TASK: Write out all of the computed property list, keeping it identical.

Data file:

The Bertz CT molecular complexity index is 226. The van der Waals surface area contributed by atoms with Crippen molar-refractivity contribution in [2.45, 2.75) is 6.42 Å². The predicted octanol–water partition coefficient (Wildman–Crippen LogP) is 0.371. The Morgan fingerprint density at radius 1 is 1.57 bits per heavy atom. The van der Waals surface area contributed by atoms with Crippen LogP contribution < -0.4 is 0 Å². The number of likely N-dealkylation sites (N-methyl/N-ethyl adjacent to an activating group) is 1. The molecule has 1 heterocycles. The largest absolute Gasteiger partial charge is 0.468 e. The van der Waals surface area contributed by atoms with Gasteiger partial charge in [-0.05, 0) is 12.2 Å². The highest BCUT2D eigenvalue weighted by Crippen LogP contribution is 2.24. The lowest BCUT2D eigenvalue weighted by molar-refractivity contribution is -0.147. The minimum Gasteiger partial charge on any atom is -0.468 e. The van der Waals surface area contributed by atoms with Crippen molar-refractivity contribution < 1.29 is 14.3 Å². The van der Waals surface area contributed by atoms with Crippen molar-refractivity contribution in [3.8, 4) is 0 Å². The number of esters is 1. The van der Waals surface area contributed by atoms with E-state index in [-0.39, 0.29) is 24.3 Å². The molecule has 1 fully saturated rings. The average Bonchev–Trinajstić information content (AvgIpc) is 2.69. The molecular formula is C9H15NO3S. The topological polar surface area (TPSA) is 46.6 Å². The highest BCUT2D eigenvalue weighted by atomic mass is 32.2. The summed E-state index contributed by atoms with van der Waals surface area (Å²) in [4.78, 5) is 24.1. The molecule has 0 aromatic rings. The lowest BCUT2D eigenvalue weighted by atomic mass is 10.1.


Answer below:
The Bertz CT molecular complexity index is 226. The van der Waals surface area contributed by atoms with Crippen molar-refractivity contribution in [2.45, 2.75) is 6.42 Å². The predicted octanol–water partition coefficient (Wildman–Crippen LogP) is 0.371. The Morgan fingerprint density at radius 1 is 1.57 bits per heavy atom. The van der Waals surface area contributed by atoms with Crippen LogP contribution < -0.4 is 0 Å². The number of likely N-dealkylation sites (N-methyl/N-ethyl adjacent to an activating group) is 1. The molecule has 1 heterocycles. The largest absolute Gasteiger partial charge is 0.468 e. The van der Waals surface area contributed by atoms with Gasteiger partial charge in [-0.05, 0) is 12.2 Å². The highest BCUT2D eigenvalue weighted by Crippen LogP contribution is 2.24. The lowest BCUT2D eigenvalue weighted by molar-refractivity contribution is -0.147. The minimum Gasteiger partial charge on any atom is -0.468 e. The van der Waals surface area contributed by atoms with Crippen molar-refractivity contribution < 1.29 is 14.3 Å². The van der Waals surface area contributed by atoms with Crippen molar-refractivity contribution in [3.8, 4) is 0 Å². The number of esters is 1. The van der Waals surface area contributed by atoms with E-state index in [-0.39, 0.29) is 24.3 Å². The molecule has 1 fully saturated rings. The average Bonchev–Trinajstić information content (AvgIpc) is 2.69. The molecular formula is C9H15NO3S. The topological polar surface area (TPSA) is 46.6 Å². The highest BCUT2D eigenvalue weighted by atomic mass is 32.2. The summed E-state index contributed by atoms with van der Waals surface area (Å²) in [4.78, 5) is 24.1. The molecule has 0 aromatic rings. The lowest BCUT2D eigenvalue weighted by atomic mass is 10.1.